12 Sep 2017 20:46 IST

The Equifax breach is a warning to UIDAI

India must seek insights from FBI on what went wrong so it can secure its database better

The unthinkable happened last week: in the US, sensitive identity data of 143 million consumers was reported stolen by hackers at Equifax, one of the world’s largest credit bureaus.

Equifax, along with Transunion and Experian, maintains credit histories of consumers and their transactions. These credit bureaus touch every American, although most Americans don’t even know they exist. In theory, what they do is remarkably efficient and serves the public good because America is a land dependent upon credit.

Right from the days of the ancient Romans, taking a loan and paying it back is nothing new to human nature. An essential part of a loan transaction is creditworthiness: the lender’s knowledge that the borrower will repay the loan with interest. Even in a person-to-person hand loan, we tend to give money only to those whom we trust will be as good as their word.

Determining creditworthiness

In India, banks, which have been traditional lenders for decades, determine credit-worthiness through various means. Before issuing a credit card, they demand salary information or information about deposits held to get a feel that the borrower generally has the means to pay. For bigger amounts, such as a student loan, they require multiple levels of signatories including the submission of collateral assets to secure a loan.

But Indian banks generally do not have insights into the behaviour of the borrowers — whether or not they intend to pay back their loans even though they have the means. Willingness to repay is just as important as an ability to repay. Indians understand this well after the debacle with liquor baron Vijay Mallya defaulting on huge loans at various big public sector banks.

Historical knowledge about a person’s behaviour when it comes to borrowed money is therefore vital. This is the central pillar of the American credit bureau model. Simple in concept but fascinating in its reach, the three credit bureaus have sought to digitise every person’s financial transactions into a massive database to build this individual history.

The American system

Every bill received by a consumer — a rent bill, a water bill, a phone bill, a credit card bill, a home mortgage bill — is reported to the bureaus so that they log it into their databases. Every bill paid by the consumer, including information such as whether it was paid on time or late, is logged into the same databases. The bureaus therefore hoard massive amounts of information — payment history, debt burden, length of credit history, types of credit used — about every American consumer.

However, hundreds of petabytes of data simply held in this manner are meaningless until they are used in decision-making. In 1989, a financial analytics firm called Fair, Isaac, and Company introduced what it called a FICO score. The company took this historical consumer data and used complex predictive analysis based on statistical models to arrive at a single numerical score of creditworthiness.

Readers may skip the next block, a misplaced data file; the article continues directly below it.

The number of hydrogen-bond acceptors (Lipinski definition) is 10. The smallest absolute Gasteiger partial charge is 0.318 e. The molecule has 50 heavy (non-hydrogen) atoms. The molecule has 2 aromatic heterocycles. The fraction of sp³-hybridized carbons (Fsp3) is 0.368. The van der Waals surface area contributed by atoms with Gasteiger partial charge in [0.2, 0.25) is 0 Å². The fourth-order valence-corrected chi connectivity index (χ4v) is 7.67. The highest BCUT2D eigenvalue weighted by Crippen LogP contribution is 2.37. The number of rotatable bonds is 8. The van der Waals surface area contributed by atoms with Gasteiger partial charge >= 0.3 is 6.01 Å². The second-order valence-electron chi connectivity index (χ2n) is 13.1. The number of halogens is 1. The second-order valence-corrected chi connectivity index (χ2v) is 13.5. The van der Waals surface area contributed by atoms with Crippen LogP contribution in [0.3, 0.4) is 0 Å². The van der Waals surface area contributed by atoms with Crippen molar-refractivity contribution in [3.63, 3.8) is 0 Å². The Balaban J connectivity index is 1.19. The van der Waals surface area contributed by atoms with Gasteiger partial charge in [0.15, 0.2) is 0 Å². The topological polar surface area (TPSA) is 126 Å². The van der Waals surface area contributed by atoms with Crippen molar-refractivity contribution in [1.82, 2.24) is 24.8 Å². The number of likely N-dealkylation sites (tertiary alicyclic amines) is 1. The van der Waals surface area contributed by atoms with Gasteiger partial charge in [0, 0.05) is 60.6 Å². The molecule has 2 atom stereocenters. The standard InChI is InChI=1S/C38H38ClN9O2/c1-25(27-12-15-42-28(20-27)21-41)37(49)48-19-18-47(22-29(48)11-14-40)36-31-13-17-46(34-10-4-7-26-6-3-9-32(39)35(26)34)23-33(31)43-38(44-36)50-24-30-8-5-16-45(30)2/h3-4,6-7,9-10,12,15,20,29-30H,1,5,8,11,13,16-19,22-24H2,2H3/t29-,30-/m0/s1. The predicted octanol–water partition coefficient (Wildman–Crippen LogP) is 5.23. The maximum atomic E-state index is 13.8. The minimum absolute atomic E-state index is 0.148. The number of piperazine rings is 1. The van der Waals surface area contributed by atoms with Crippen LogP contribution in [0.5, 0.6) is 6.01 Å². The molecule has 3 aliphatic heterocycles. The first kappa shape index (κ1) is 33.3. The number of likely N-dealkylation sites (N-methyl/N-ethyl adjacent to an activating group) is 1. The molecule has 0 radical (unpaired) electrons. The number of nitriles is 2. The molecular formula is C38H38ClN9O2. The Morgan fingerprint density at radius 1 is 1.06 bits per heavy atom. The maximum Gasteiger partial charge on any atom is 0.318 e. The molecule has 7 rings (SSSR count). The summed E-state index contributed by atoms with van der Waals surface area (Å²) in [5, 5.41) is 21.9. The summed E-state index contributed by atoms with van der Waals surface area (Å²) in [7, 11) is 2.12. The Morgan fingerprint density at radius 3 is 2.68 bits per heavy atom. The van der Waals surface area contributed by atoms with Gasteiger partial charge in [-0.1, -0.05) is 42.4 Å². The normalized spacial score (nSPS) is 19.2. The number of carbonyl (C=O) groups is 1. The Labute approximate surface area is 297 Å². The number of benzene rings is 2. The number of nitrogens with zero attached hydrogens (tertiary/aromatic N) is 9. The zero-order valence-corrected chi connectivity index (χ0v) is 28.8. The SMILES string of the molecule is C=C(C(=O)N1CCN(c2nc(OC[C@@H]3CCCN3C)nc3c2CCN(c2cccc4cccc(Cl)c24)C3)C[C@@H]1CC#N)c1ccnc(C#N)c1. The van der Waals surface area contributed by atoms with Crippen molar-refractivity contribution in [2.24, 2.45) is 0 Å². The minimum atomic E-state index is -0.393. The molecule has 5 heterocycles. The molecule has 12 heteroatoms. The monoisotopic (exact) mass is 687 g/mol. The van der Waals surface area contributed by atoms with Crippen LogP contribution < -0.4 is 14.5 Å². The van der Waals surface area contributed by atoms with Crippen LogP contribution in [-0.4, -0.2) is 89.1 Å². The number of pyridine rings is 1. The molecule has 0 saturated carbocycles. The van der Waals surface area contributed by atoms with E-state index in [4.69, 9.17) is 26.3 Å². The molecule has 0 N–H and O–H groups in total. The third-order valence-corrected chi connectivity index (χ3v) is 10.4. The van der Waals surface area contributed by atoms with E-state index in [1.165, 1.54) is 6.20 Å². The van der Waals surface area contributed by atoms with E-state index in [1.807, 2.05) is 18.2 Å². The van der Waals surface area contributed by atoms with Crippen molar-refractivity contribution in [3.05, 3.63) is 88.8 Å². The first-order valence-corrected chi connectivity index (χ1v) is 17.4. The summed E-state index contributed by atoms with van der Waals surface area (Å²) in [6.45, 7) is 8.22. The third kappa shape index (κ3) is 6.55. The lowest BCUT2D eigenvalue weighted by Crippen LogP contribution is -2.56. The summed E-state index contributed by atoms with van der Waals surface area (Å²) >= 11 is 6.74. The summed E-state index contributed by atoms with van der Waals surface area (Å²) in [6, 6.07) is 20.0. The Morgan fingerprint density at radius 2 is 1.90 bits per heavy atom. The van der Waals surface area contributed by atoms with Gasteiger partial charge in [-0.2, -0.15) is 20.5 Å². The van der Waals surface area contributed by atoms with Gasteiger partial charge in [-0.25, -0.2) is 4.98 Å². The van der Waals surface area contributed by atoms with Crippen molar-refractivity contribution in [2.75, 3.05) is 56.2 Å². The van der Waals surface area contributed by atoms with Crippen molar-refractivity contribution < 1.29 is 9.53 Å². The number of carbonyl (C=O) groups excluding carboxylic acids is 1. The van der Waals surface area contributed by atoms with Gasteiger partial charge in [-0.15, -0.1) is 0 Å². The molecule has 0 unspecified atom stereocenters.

The higher the FICO score, the more creditworthy a person is. American banks offer consumers with higher FICO scores lower interest rates and more lenient loan terms. Conversely, lower FICO scores represent a more troubled credit history. Banks demand a higher premium in interest rates to cover the risk of loss. (Indian consumers are not so lucky; everyone borrows at the same interest rate, regardless of credit history).

Protecting the data

As a practical matter, however, the hoard of consumer data in three large databases held by three different companies always presented a major risk. Hackers, if successful in breaching the security of these three institutions, could instantly obtain sensitive information about millions of consumers all at once. This is exactly what happened last week when data on 143 million consumers was compromised despite rock solid security procedures in place at Equifax.

Indians consumers are lucky because there is no single database that contains all the financial data pertaining to a person. One can’t steal something if it’s not there to begin with. But before we feel safe, we should not ignore the 800-pound gorilla in the room. The Unique Identification Authority of India (UIDAI) has systematically used the Aadhaar Act and the powers vested in it to collect biometric information about Indians.

To date, the agency has collected extremely private information about 116 crore Indian citizens. In terms of the sheer size of consumer data, UIDAI’s data warehouse ranks as one of the largest in the world. This data store is clearly the largest of its kind when it comes to data sensitivity too. It holds the most private of consumer data — things that the consumer can never change through a lifetime.

Adequate safeguards?

Even India’s Supreme Court has said it is not convinced that the UIDAI has provided adequate safeguards against data theft. Coming on the heels of its landmark decision when it said Indians have an absolute right of privacy, the Court’s concerns about data security are even more magnified.

If a venerable profit-making financial institution such as Equifax — whose entire business model depends upon collecting and protecting sensitive consumer data — is now a victim of hacker theft, what assurances can we have that UIDAI data cannot be similarly stolen?

The Indian government has to use its new leverage with the Trump administration and work jointly with the FBI there to learn what went wrong at Equifax; and it has to increase the strength of its defences at UIDAI multiple-fold, because the forensic data of consumers — God-given and permanent through a consumer’s life — is much too valuable to be compromised.

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